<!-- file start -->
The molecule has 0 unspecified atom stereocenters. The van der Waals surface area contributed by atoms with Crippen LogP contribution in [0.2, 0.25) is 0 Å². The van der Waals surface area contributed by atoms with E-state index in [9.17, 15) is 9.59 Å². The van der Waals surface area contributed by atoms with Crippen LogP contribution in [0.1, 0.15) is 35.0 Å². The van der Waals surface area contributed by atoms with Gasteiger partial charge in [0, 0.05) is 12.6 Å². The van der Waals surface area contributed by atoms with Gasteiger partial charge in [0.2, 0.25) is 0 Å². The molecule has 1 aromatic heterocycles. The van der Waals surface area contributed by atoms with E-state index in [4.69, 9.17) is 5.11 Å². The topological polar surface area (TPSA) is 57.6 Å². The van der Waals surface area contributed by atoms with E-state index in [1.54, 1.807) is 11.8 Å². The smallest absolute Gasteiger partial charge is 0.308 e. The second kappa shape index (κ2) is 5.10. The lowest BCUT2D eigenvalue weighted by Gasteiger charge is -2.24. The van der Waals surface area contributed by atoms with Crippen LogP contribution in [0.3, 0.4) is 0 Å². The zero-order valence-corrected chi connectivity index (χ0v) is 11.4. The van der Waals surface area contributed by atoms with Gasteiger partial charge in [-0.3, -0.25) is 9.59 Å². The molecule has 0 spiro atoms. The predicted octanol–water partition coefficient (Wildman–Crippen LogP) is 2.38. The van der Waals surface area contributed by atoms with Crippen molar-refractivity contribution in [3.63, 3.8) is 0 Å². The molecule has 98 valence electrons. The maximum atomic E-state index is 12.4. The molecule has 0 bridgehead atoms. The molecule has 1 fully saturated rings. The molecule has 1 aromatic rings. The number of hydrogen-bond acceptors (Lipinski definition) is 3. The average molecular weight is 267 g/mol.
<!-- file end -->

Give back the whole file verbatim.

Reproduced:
The molecule has 0 unspecified atom stereocenters. The van der Waals surface area contributed by atoms with Crippen LogP contribution in [0.2, 0.25) is 0 Å². The van der Waals surface area contributed by atoms with E-state index in [9.17, 15) is 9.59 Å². The van der Waals surface area contributed by atoms with Crippen LogP contribution in [0.1, 0.15) is 35.0 Å². The van der Waals surface area contributed by atoms with Gasteiger partial charge in [0, 0.05) is 12.6 Å². The van der Waals surface area contributed by atoms with Gasteiger partial charge in [0.2, 0.25) is 0 Å². The molecule has 1 aromatic heterocycles. The van der Waals surface area contributed by atoms with E-state index in [4.69, 9.17) is 5.11 Å². The topological polar surface area (TPSA) is 57.6 Å². The van der Waals surface area contributed by atoms with E-state index in [1.54, 1.807) is 11.8 Å². The smallest absolute Gasteiger partial charge is 0.308 e. The second kappa shape index (κ2) is 5.10. The lowest BCUT2D eigenvalue weighted by Gasteiger charge is -2.24. The van der Waals surface area contributed by atoms with Crippen LogP contribution in [0.3, 0.4) is 0 Å². The zero-order valence-corrected chi connectivity index (χ0v) is 11.4. The van der Waals surface area contributed by atoms with Gasteiger partial charge in [-0.3, -0.25) is 9.59 Å². The molecule has 0 spiro atoms. The predicted octanol–water partition coefficient (Wildman–Crippen LogP) is 2.38. The van der Waals surface area contributed by atoms with Crippen molar-refractivity contribution in [3.63, 3.8) is 0 Å². The molecule has 98 valence electrons. The maximum atomic E-state index is 12.4. The molecule has 0 bridgehead atoms. The molecule has 1 fully saturated rings. The molecule has 1 aromatic rings. The number of hydrogen-bond acceptors (Lipinski definition) is 3. The average molecular weight is 267 g/mol.